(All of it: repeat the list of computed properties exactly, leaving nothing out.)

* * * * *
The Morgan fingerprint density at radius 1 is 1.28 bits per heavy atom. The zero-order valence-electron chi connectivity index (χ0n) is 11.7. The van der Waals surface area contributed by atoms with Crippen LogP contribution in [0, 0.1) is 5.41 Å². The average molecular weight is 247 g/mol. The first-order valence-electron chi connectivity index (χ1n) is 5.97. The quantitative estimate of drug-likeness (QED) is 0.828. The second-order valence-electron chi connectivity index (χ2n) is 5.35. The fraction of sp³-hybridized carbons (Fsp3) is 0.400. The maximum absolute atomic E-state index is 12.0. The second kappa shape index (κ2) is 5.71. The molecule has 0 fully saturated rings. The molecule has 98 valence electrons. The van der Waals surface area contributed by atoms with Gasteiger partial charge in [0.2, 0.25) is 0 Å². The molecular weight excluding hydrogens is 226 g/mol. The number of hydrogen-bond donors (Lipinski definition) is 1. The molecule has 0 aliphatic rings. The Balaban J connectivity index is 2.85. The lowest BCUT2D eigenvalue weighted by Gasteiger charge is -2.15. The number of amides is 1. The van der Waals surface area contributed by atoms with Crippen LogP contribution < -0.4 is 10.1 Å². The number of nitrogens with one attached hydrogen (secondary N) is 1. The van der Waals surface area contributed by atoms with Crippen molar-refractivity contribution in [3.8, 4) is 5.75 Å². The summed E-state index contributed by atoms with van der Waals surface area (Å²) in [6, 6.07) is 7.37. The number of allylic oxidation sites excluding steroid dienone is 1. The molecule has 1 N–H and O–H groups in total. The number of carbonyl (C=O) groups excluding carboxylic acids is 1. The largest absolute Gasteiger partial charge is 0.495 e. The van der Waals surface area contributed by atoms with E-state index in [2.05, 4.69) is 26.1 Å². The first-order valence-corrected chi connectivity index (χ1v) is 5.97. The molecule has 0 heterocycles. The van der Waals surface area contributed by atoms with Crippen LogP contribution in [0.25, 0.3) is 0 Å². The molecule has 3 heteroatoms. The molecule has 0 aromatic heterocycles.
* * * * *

The Morgan fingerprint density at radius 1 is 1.28 bits per heavy atom. The zero-order valence-electron chi connectivity index (χ0n) is 11.7. The van der Waals surface area contributed by atoms with Crippen LogP contribution in [0, 0.1) is 5.41 Å². The average molecular weight is 247 g/mol. The first-order valence-electron chi connectivity index (χ1n) is 5.97. The quantitative estimate of drug-likeness (QED) is 0.828. The second-order valence-electron chi connectivity index (χ2n) is 5.35. The fraction of sp³-hybridized carbons (Fsp3) is 0.400. The maximum absolute atomic E-state index is 12.0. The second kappa shape index (κ2) is 5.71. The molecule has 0 fully saturated rings. The molecule has 98 valence electrons. The van der Waals surface area contributed by atoms with Gasteiger partial charge in [0.2, 0.25) is 0 Å². The molecular weight excluding hydrogens is 226 g/mol. The number of hydrogen-bond donors (Lipinski definition) is 1. The molecule has 0 aliphatic rings. The Balaban J connectivity index is 2.85. The lowest BCUT2D eigenvalue weighted by Gasteiger charge is -2.15. The number of amides is 1. The van der Waals surface area contributed by atoms with Crippen LogP contribution < -0.4 is 10.1 Å². The number of nitrogens with one attached hydrogen (secondary N) is 1. The van der Waals surface area contributed by atoms with Crippen molar-refractivity contribution in [3.8, 4) is 5.75 Å². The summed E-state index contributed by atoms with van der Waals surface area (Å²) in [6, 6.07) is 7.37. The number of allylic oxidation sites excluding steroid dienone is 1. The molecule has 1 N–H and O–H groups in total. The number of carbonyl (C=O) groups excluding carboxylic acids is 1. The largest absolute Gasteiger partial charge is 0.495 e. The van der Waals surface area contributed by atoms with E-state index in [2.05, 4.69) is 26.1 Å². The first-order valence-corrected chi connectivity index (χ1v) is 5.97. The molecule has 0 heterocycles. The van der Waals surface area contributed by atoms with Crippen LogP contribution in [0.25, 0.3) is 0 Å². The molecule has 3 heteroatoms. The molecule has 0 aromatic heterocycles.